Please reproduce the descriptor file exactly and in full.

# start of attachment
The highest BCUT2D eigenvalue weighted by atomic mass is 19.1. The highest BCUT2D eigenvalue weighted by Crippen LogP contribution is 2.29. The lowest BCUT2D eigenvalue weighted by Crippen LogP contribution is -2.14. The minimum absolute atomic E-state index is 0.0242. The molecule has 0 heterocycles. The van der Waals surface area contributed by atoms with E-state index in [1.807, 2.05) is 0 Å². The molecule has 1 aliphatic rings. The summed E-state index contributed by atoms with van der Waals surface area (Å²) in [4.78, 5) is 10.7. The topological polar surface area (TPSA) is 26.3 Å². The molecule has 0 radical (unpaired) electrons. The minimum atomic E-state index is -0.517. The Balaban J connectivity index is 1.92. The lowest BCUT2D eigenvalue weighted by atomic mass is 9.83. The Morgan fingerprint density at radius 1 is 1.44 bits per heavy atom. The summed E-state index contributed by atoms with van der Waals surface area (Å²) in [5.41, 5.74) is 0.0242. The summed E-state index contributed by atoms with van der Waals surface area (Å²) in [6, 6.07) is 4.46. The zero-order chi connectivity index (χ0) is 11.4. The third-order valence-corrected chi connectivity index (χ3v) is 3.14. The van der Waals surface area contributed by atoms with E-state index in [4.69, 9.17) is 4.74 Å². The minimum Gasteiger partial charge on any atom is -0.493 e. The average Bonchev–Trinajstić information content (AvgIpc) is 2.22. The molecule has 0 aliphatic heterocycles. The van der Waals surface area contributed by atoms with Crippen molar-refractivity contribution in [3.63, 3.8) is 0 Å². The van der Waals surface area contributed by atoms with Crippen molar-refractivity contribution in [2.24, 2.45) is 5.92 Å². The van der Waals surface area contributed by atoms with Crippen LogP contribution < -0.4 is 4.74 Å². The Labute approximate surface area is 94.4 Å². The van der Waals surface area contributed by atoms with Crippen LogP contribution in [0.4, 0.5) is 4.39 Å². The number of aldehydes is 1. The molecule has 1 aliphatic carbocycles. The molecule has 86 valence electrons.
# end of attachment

The highest BCUT2D eigenvalue weighted by atomic mass is 19.1. The highest BCUT2D eigenvalue weighted by Crippen LogP contribution is 2.29. The lowest BCUT2D eigenvalue weighted by Crippen LogP contribution is -2.14. The minimum absolute atomic E-state index is 0.0242. The molecule has 0 heterocycles. The van der Waals surface area contributed by atoms with E-state index in [1.807, 2.05) is 0 Å². The molecule has 1 aliphatic rings. The summed E-state index contributed by atoms with van der Waals surface area (Å²) in [4.78, 5) is 10.7. The topological polar surface area (TPSA) is 26.3 Å². The molecule has 0 radical (unpaired) electrons. The minimum atomic E-state index is -0.517. The Balaban J connectivity index is 1.92. The lowest BCUT2D eigenvalue weighted by atomic mass is 9.83. The Morgan fingerprint density at radius 1 is 1.44 bits per heavy atom. The summed E-state index contributed by atoms with van der Waals surface area (Å²) in [5.41, 5.74) is 0.0242. The summed E-state index contributed by atoms with van der Waals surface area (Å²) in [6, 6.07) is 4.46. The zero-order chi connectivity index (χ0) is 11.4. The third-order valence-corrected chi connectivity index (χ3v) is 3.14. The van der Waals surface area contributed by atoms with E-state index in [4.69, 9.17) is 4.74 Å². The minimum Gasteiger partial charge on any atom is -0.493 e. The average Bonchev–Trinajstić information content (AvgIpc) is 2.22. The molecule has 0 aliphatic heterocycles. The van der Waals surface area contributed by atoms with Crippen molar-refractivity contribution in [3.63, 3.8) is 0 Å². The van der Waals surface area contributed by atoms with Crippen molar-refractivity contribution in [2.24, 2.45) is 5.92 Å². The van der Waals surface area contributed by atoms with Crippen LogP contribution < -0.4 is 4.74 Å². The Labute approximate surface area is 94.4 Å². The van der Waals surface area contributed by atoms with Crippen LogP contribution in [0.4, 0.5) is 4.39 Å². The number of aldehydes is 1. The molecule has 1 aliphatic carbocycles. The molecule has 86 valence electrons.